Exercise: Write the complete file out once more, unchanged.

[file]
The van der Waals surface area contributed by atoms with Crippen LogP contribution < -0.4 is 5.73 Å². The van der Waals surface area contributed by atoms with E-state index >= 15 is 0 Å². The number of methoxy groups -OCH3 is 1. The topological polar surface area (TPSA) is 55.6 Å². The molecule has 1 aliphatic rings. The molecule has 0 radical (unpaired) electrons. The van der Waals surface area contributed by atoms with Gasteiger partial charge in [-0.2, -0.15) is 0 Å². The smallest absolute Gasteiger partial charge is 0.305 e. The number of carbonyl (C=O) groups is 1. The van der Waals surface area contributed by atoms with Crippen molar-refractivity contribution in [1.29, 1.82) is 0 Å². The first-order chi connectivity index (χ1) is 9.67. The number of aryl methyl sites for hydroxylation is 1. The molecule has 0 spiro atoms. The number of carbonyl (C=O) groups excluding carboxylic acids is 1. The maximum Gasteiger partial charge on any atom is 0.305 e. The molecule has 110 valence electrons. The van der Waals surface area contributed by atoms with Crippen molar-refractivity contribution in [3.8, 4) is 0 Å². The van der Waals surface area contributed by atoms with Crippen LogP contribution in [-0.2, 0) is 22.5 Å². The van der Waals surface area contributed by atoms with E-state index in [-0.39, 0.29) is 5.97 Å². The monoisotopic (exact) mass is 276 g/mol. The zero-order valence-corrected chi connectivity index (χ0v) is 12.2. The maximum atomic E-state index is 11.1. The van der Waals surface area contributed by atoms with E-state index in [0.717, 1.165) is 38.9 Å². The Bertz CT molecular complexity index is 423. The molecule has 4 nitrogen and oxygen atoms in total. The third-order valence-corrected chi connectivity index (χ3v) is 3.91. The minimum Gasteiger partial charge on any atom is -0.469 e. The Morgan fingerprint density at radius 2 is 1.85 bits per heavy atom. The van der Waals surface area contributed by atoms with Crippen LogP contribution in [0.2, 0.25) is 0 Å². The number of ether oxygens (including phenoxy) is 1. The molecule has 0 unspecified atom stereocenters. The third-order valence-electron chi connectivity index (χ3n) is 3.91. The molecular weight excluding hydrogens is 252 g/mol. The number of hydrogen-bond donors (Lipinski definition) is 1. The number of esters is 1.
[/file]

The van der Waals surface area contributed by atoms with Crippen LogP contribution < -0.4 is 5.73 Å². The van der Waals surface area contributed by atoms with E-state index >= 15 is 0 Å². The number of methoxy groups -OCH3 is 1. The topological polar surface area (TPSA) is 55.6 Å². The molecule has 1 aliphatic rings. The molecule has 0 radical (unpaired) electrons. The van der Waals surface area contributed by atoms with Gasteiger partial charge in [-0.2, -0.15) is 0 Å². The smallest absolute Gasteiger partial charge is 0.305 e. The number of carbonyl (C=O) groups is 1. The van der Waals surface area contributed by atoms with Crippen molar-refractivity contribution in [1.29, 1.82) is 0 Å². The first-order chi connectivity index (χ1) is 9.67. The number of aryl methyl sites for hydroxylation is 1. The molecule has 0 spiro atoms. The number of carbonyl (C=O) groups excluding carboxylic acids is 1. The maximum Gasteiger partial charge on any atom is 0.305 e. The molecule has 110 valence electrons. The van der Waals surface area contributed by atoms with Crippen molar-refractivity contribution in [3.8, 4) is 0 Å². The van der Waals surface area contributed by atoms with Crippen LogP contribution in [-0.2, 0) is 22.5 Å². The van der Waals surface area contributed by atoms with E-state index in [-0.39, 0.29) is 5.97 Å². The monoisotopic (exact) mass is 276 g/mol. The zero-order valence-corrected chi connectivity index (χ0v) is 12.2. The maximum atomic E-state index is 11.1. The van der Waals surface area contributed by atoms with E-state index in [0.717, 1.165) is 38.9 Å². The Bertz CT molecular complexity index is 423. The molecule has 4 nitrogen and oxygen atoms in total. The third-order valence-corrected chi connectivity index (χ3v) is 3.91. The minimum Gasteiger partial charge on any atom is -0.469 e. The Morgan fingerprint density at radius 2 is 1.85 bits per heavy atom. The van der Waals surface area contributed by atoms with Crippen LogP contribution in [0.2, 0.25) is 0 Å². The number of ether oxygens (including phenoxy) is 1. The molecule has 0 unspecified atom stereocenters. The third-order valence-electron chi connectivity index (χ3n) is 3.91. The molecular weight excluding hydrogens is 252 g/mol. The number of hydrogen-bond donors (Lipinski definition) is 1. The number of esters is 1.